Thomas Johnes of Hafod Uchtryd in upland Ceredigion was a man of broad cultural horizons, who received his formal education in Edinburgh. He made his grand tour in 1768-71, during which he visited Switzerland, Spain and Italy, and spent some months in Paris. He inherited the Hafod Estate in 1780 and served as Whig Member of Parliament for Cardiganshire and was also its Lord Lieutenant. He and his wife Jane and daughter Mariamne, while devoted to Hafod, were also in contact with London-based culture. On his return from the Continent Johnes remained a Francophile, as we see from his translation of Froissart’s Chronicles into English, a huge undertaking, and which kept its place as the standard translation into the twentieth century. Though he was also very interested in Welsh antiquarianism, and famously allowed Iolo Morganwg and William Owen Pughe to spend time with the manuscripts in his library in the 1790s, he was not himself a scholar. He was more of a collector and bibliophile, and is most famous for the landscape that he created. It is in this very practical and permanent, if indirect, way, that we see some of Rousseau’s ideas come right into the heart of Wales.
He and his family oversaw the planting of over three millon trees, and the creation of flower gardens at Hafod. An important influence on their ideas on landscape was The English Garden, a long poem in four books, by William Mason, a friend of Glipin, the author of the Observations of the River Wye. Johnes was so keen that Hafod should be included in any subsequent editions of this work (indeed it was included in 1789), that he took some sketches by Thomas Jones to show Gilpin, and claimed that Mason’s English Garden had been his guide in transforming the Hafod estate. This meeting is described by Gilpin in a letter to Mason in April 1787:
The walks, & lawns were laid out by Mr. Mason’ whose English garden he took in his hand; & wanted no other direction. So if you want to see an exact translation of Yr. book into good Welsh, you myst go to Mr. Johnes’s seat in Cardiganshipre.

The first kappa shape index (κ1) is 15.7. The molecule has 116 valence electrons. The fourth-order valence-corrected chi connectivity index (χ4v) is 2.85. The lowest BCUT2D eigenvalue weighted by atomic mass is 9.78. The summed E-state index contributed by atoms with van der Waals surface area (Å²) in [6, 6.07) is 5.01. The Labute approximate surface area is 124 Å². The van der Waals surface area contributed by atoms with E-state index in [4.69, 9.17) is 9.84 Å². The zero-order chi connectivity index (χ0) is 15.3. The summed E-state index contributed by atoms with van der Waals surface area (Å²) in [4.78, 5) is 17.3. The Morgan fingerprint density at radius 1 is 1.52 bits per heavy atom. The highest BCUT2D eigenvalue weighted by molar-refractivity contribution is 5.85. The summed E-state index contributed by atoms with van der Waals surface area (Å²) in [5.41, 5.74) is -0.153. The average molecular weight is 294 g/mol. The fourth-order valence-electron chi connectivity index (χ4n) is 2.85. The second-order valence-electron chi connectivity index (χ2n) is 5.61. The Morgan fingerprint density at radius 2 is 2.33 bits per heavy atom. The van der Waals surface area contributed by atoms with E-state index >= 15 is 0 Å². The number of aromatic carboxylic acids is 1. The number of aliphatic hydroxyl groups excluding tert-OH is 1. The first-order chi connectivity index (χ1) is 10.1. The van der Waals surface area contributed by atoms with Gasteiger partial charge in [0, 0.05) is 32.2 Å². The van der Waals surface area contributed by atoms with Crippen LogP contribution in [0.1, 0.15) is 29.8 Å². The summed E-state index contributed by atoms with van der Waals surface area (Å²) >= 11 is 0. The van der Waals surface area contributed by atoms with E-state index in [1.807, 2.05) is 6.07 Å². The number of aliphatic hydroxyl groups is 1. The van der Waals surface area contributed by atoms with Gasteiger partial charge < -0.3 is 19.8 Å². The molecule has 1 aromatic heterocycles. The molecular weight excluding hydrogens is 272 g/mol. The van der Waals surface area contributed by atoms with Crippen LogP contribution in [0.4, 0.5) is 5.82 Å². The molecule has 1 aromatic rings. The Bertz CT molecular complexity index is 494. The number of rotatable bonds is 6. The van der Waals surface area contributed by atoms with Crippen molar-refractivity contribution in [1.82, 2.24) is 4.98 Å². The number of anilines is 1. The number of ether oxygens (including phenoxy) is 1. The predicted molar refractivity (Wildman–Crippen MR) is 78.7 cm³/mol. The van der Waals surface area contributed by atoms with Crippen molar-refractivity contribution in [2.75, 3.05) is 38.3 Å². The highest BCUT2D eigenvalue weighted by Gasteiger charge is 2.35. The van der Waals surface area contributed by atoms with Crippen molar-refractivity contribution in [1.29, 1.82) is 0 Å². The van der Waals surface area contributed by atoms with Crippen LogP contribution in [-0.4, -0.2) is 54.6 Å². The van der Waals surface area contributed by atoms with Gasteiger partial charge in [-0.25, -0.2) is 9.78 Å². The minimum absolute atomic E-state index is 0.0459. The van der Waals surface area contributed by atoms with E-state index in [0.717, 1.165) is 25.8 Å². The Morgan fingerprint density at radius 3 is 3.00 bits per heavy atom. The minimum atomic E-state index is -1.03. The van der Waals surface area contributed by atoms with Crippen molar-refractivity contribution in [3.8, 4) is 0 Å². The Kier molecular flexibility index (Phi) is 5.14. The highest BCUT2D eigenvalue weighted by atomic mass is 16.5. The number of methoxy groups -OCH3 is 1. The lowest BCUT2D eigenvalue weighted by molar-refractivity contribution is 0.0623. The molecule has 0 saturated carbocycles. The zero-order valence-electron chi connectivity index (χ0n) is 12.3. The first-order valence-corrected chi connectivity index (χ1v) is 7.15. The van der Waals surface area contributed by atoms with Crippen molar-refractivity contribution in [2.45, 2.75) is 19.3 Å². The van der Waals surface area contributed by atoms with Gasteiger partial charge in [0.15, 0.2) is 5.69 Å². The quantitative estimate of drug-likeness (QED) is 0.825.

Rousseau was Mason’s ‘favourite philosopher’, and is directly invoked in notes by the author’s friend William Burgh, that were included in the second edition of The English Garden (1783). Burgh refers us to ‘Rousseau’s charming descriptions of the Garden of Julie, Nouvelle Eloise, 4 partie, lett. 11th’.
This epistolary novel by Rousseau had an extraordinary influence that reached well beyond francophone cultures. Published in 1761, it ran to some 72 editions in French before the century was out, and an English translation by William Kendrick appeared in the same year. Masses of novels featuring Julies, Julias, Julianas or Juliettes were published in Britain, from Mackenzie’s Julia de Roubigné (1777) to Helen Maria Williams’s Julia (1790), and still more British novels reworked its plot. What concerns us here is not so much the plot as the descriptions of nautre and ladscaping that form its essential backdrop. The creation of Julie’s garden on the Clarens estate is described in detail in the novel. She was herself responsible for the landscaping work (with some assistance from gardeners), and the result is utterly natural: ‘la nature a tout fait, mais sous ma direction’ [nature did everything, but under my supervision], says Julie. She goes on to explain her choice of native species, and that she had thrown climbers from tree to tree as garlands (‘guirlandes’). So as to give the impression that water flowed freely through her garden, she had re-routed water from the formal fountains in her father’s garden, thus undermining the formal tradition in gardening that reached its apogee in Versailles. The trees in her garden are filled with birds, because she plants crops especially selected to attract them so that they fill her garden with song, and she even provides nest-building materials. Despite this minute planning, the effect is convincing; in the words of Saint-Preux, Julie’s former lover: ‘la main du jardinier ne se montre point’ [The gardner’s hand is not to be seen].